Ricochet’s momentum was derailed once Orton and Lashley distracted the referee, allowing Corbin and McIntyre to double team a vulnerable Ricochet. Team Hogan adopted the heel persona, slowing the pace and dominated their smaller opponent. The momentum once again switched hands once Ricochet tagged Roman Reigns, who took the fight to the entire Team Hogan roster. However, once the match devolved into a series of rapid fire finishers, Team Hogan was able to overpower Team Flair.

 

Among the chaos, Rusev and Lashley crossed paths, affording Rusev his first in-match opportunity to exact revenge on Lashley. However, the revenge was short lived, as other competitors converged upon the two. Orton reversed a Reigns’s Superman Punch into an RKO out of nowhere for a long two-count. However, Ricochet and Ali converged on Orton, allowing Reigns to recover and pin Orton following a Spear.

 

Result: Team Flair defeated Team Hogan

 

Grade: B+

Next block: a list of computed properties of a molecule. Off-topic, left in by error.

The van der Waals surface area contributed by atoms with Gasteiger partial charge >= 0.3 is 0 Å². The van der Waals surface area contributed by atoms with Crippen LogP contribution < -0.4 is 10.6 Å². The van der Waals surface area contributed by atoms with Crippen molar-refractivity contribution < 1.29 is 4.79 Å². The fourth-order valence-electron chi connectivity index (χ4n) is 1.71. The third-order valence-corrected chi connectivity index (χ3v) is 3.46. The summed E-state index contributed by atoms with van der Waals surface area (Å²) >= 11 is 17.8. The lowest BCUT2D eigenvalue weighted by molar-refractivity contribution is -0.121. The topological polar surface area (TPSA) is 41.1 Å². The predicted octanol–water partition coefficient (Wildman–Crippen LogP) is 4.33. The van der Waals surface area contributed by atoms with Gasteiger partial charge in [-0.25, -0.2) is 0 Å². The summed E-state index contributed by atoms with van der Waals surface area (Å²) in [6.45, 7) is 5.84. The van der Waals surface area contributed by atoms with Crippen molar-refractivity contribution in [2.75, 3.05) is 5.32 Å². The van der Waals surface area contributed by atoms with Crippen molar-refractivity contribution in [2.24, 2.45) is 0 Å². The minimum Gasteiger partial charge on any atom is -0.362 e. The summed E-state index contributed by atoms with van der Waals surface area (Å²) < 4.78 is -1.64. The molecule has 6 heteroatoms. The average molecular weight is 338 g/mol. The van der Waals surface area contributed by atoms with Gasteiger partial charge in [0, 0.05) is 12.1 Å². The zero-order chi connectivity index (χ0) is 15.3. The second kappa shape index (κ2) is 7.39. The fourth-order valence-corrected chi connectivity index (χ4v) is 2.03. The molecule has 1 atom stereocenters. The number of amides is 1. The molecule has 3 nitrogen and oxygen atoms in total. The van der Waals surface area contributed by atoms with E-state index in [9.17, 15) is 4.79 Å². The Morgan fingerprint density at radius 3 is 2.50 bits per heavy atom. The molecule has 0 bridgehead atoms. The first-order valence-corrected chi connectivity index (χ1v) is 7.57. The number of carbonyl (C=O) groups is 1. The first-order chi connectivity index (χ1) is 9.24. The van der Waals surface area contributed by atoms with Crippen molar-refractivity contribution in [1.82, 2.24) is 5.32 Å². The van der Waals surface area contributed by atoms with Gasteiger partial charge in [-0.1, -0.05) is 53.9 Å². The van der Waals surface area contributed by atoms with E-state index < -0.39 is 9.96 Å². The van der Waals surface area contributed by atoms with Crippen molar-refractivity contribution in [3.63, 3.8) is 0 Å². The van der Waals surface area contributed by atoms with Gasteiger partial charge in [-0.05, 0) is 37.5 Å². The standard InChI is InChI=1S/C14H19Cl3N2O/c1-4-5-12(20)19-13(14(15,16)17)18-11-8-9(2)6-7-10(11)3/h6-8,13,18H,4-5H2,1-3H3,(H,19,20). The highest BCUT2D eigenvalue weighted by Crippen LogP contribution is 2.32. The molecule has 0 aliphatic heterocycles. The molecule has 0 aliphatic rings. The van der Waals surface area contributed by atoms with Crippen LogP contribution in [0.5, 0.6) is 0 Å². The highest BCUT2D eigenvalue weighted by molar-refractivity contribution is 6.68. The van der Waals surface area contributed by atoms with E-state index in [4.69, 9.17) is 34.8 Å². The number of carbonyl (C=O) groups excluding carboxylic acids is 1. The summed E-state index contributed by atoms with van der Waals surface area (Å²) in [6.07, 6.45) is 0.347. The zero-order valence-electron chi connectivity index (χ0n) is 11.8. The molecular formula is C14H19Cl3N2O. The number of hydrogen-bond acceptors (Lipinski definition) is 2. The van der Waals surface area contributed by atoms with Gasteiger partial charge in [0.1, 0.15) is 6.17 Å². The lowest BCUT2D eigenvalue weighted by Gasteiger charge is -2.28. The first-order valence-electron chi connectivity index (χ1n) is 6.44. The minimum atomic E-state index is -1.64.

Analysis: This was a fun sprint of a match, allowing each competitor to temporarily stand out while concurrently protecting those who needed protecting. As expected, Reigns was involved in the decisive pinfall, though Shorty G and Ali each played an instrumental role in the victory. 

 

However, Rusev’s most notable contribution was a brief encounter with Lashley. I understand WWE wanting to elongate the Lashley-Rusev feud, but Rusev could have used a stronger showing to remind fans how dominant of an in-ring competitor he can be with the proper backing. 

 

Seth Rollins (c) vs. “The Fiend” Bray Wyatt for the Universal Championship

 

Summary: Like their Hell in a Cell contest, this match was contested under stark red light. The match quickly spilled to the outside, where Rollins pulled off a Curb Stomp on the thinly padded concrete floor. However, Wyatt no-sold the move, popping up to hit a Book End.

 

Rollins desperately attempted to subdue “The Fiend,” sending Wyatt through the barricade and threatening to execute a Curb Stomp on a steel chair. However, everytime Rollins afforded himself an advantage, Wyatt neutralized him, forcing Rollins to depend on evasion as a primary offensive tactic.